To explore the effects of IFITM3 on tumor cell metastasis and invasion, a transwell migration assay was performed with PC-3 after starvation culture one day, demonstrating the inhibit effect of IFITM3 knockdown on cell invasion and migration. After staining with crystal violet, the number of cells in the Lv-shIFITM3 group in the lower chamber was lower than that in the control group. (Fig. 3c, d): the mean cell count in Lv-shIFITM3 group was 98 compared with 174 for Lv-shCON group. The statistical analysis performed on different views of view randomly selected under the microscope showed a significant decrease (***P < 0.001). In addition, the absorbance at 570 nm in the Lv-shIFITM3 group was also decreased, further suggesting that the cell migration ability was decreased. We also did the above experiment in DU145 cells, however, silencing IFITM3 did not change the invasive ability of DU145 cells (Supplemental Fig. 1C, D), which may be due to the low expression level of IFITM3 in DU145 cells.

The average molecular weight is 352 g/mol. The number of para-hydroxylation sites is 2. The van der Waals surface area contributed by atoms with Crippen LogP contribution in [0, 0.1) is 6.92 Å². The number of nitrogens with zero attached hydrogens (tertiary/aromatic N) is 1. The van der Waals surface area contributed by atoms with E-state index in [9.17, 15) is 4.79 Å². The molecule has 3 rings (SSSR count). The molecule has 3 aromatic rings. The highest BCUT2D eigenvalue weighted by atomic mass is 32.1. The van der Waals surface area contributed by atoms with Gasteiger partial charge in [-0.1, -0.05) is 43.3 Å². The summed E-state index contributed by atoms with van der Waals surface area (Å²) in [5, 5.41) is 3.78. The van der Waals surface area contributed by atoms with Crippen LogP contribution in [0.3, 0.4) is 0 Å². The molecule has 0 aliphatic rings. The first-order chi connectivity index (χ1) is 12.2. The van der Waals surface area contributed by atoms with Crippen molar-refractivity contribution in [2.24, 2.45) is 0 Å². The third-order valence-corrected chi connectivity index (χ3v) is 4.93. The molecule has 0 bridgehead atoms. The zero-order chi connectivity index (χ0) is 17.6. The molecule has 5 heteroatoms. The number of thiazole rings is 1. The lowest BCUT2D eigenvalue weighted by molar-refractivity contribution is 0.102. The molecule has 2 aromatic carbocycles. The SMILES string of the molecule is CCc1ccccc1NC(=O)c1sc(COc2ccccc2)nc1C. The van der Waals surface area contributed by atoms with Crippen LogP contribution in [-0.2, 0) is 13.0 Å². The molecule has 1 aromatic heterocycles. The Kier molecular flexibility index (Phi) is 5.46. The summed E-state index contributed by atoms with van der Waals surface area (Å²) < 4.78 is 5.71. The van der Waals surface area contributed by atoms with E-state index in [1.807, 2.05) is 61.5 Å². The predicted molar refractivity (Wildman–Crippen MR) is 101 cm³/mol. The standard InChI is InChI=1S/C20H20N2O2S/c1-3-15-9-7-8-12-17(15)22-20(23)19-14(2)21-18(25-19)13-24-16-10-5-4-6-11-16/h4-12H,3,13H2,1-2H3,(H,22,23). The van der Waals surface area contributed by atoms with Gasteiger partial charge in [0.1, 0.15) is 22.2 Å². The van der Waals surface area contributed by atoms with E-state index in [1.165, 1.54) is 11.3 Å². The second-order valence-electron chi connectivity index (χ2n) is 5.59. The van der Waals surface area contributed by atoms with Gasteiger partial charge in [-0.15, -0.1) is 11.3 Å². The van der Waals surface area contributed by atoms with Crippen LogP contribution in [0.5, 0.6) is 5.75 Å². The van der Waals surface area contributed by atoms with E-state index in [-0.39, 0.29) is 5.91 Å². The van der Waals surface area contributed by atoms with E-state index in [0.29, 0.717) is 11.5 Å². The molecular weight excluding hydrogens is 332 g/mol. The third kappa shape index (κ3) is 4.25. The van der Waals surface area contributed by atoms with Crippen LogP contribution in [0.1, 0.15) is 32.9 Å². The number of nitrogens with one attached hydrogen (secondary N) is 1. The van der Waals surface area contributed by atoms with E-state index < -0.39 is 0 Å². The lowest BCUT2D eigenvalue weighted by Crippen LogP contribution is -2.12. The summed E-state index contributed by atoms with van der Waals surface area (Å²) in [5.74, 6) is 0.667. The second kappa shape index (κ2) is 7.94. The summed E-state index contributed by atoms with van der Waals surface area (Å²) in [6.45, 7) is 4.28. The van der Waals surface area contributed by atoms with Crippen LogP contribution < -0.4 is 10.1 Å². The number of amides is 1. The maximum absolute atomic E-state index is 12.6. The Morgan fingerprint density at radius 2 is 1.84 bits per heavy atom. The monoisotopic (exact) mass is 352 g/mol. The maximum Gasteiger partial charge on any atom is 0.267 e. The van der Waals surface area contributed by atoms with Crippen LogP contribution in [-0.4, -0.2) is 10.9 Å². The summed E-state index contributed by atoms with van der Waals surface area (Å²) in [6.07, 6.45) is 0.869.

Since IFITM3 acts a pivotal role in the malignant proliferation and metastasis of tumor cells, we examined the key molecules of common pathways such as cell cycle, proliferation, and metastasis by using the Western blotting method to explore the relevant mechanism of IFITM3. The MAPK (Mitogen-activated protein kinases), a conserved family of enzymes, including several major components (JNK, P38, and ERK), had previously been found to play important roles in cellular biological processes such as proliferation, apoptosis, stress response, and metabolism17,18,19,20,21. We found that in the absence of IFITM3, phosphorylation of P38-AMPK was significantly weakened and the phosphorylation level of CDK1 (CDC2) was also decreased (Fig. 3e), confirming the effect of IFITM3 on tumor cell proliferation. We also found that inhibition of phosphorylation of autophagy-related molecule (mTOR) after IFITM3 knockdown induced apoptosis. The expression of EMT relative protein E-Cadherin and N-Cadherin in cancer cells also changed after IFITM3 was silenced (Fig. 3f), indicating that the metastasis ability of tumor cells was reduced by inhibiting the EMT process.